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As Rudy Reyes, former USMC Recon Marine and star of the urban survival documentary Apocalypse Man said: “the things we take for granted can be destroyed with terrifying speed”.  The people of New Orleans found out the hard way when Hurricane Katrina swept through in 2005 causing total devastation. The Red Cross and government emergency management agencies recommend that you have supplies for the first 72 hrs after a disaster. So the hard truth is that emergency services cannot always be there for us… especially when thousands of others are pleading for help. There is only so much they can do.

It’s not hard to picture a world without law and order, electricity and the necessities of life such as food and water.

Survival is the ability to stay alive and escape from danger whilst others are dying around you. Knowledge of survival skills can mean the difference between life and death and can keep you and your loved ones while other people are dying around you. Many people have lost there lives in various disaster situations because they were simply unprepared.

Listen up, the hard truth is that when wide-scale disaster strikes the cogs that keep our nation going literally stops. Reality Check. What happens when 90% of the workforce don’t turn up to work? There are no truck drivers, no one to man the factories and the list could go on and on. When the trucks that keep our nation’s vital food supply running, stop, so does the food supply. Did you know that the very grocery stores which we are so reliant on for food usually hold no more than 2 days supply of food in stock at the most? Did you know that without the rule of law, there is anarchy? And we’ve seen it time and time again in any natural disaster or other emergencies that we’ve seen this century. Think about it, do you want your family to die of starvation and thirst when you could have taken the time, effort and money to stock up on life-saving supplies that could have potentially seen your family through the worst?  And… it doesn’t have to be a wide scale disaster or emergency for things to go south quickly. It could something like a simple power outage, wild weather or losing your job. Do you have such items as candles, lanterns, working torches, spare batteries, chainsaws, hand tools and wet weather gear on hand for these sorts of events? Do you even have an emergency plan? Most people aren’t even prepared for the simpler emergency events to let alone wide-scale ones.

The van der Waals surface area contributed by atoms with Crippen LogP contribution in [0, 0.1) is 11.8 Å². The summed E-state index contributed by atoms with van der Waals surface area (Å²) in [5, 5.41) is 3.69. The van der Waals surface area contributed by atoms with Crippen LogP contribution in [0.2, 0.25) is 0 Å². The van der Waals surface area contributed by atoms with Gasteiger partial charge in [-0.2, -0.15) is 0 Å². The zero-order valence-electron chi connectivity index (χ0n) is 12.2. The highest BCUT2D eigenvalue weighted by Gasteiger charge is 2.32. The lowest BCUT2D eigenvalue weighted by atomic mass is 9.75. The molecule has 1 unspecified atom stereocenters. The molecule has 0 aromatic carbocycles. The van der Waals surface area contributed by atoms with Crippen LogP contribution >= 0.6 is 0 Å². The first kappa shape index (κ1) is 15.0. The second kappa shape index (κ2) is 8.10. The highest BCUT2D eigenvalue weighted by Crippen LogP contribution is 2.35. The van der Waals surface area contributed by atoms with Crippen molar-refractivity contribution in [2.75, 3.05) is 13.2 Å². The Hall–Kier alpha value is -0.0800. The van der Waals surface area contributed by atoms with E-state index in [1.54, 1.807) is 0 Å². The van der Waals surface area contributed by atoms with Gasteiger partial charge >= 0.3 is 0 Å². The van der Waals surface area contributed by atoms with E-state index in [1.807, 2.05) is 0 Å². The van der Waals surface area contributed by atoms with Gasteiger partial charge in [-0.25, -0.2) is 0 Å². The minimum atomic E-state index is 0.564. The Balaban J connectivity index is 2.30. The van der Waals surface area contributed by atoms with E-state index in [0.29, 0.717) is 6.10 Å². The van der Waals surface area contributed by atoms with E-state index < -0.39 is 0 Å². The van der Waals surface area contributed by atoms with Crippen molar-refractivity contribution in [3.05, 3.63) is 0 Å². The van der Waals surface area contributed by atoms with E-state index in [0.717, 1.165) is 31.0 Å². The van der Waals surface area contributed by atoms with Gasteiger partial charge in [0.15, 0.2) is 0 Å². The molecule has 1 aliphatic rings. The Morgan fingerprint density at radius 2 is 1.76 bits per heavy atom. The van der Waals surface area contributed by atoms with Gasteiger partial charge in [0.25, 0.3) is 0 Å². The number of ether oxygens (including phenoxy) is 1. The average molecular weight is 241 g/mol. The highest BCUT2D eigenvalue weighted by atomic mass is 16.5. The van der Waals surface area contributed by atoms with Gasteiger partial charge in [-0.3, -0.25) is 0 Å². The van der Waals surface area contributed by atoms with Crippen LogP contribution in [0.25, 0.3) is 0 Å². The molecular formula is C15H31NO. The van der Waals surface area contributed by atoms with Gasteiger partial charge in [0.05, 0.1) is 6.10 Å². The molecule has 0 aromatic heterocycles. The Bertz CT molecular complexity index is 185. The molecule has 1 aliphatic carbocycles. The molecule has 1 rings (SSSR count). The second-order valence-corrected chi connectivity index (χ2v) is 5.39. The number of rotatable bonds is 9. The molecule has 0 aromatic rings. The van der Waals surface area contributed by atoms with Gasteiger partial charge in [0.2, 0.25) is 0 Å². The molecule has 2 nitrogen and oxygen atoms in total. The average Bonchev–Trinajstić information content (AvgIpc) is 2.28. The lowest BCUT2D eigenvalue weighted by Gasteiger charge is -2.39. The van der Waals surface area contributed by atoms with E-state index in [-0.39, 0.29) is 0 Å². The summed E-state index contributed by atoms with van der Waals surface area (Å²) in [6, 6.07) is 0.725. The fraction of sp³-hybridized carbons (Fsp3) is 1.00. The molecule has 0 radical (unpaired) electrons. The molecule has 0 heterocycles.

Ok, where do I begin?

SAS Survival Handbook

It is quite an overwhelming task becoming a “prepper” – someone who lives a more prepared lifestyle. I would suggest that you read through all the articles on this website and other pertinent ones dealing with the topics of ‘survival’, ‘prepping’, ‘emergency preparedness’, ‘self-sufficiency’ and ‘self-reliance’. Find some good books on these topics too – there’s so many that it would be impossible to list them all here, but if there was just one survival handbook that I would recommend, it would be the SAS Survival Handbook: The Ultimate Guide to Surviving Anywhere written by former SAS trooper and instructor, John ‘Lofty’ Wiseman. This book deals with everything to do with survival mindset, wilderness and urban survival techniques, medical and first aid procedures as well as self-defense tactics.

Being prepared doesn’t happen overnight it takes time – a lot of time in fact. It also costs money… but it doesn’t have to hurt your pocket if you do it the right way and when you think about it what is your safety and that of your family’s worth? If a disaster strikes and you’re prepared for it, I can guarantee 100% that you would be forever grateful for doing so.

One of the first things that I would suggest you do to have at least something to feel more prepared and secure in the meantime while you build that pantry stockpile and get your head around all things emergency preparedness, would be to invest in an emergency kit (also more commonly known in survival circles as a bug out bag) – one that you put together yourself. See my list of the core essentials that I believe should be in every bug out bag here.

Also, see our article called “The Ultimate Bug Out Bag List ” which you will find very useful in building your own emergency stockpile.

Finally, please check out this huge list of the best survival, emergency preparedness, homesteading, self-reliance and bushcraft websites on this planet which you should hopefully find helpful:

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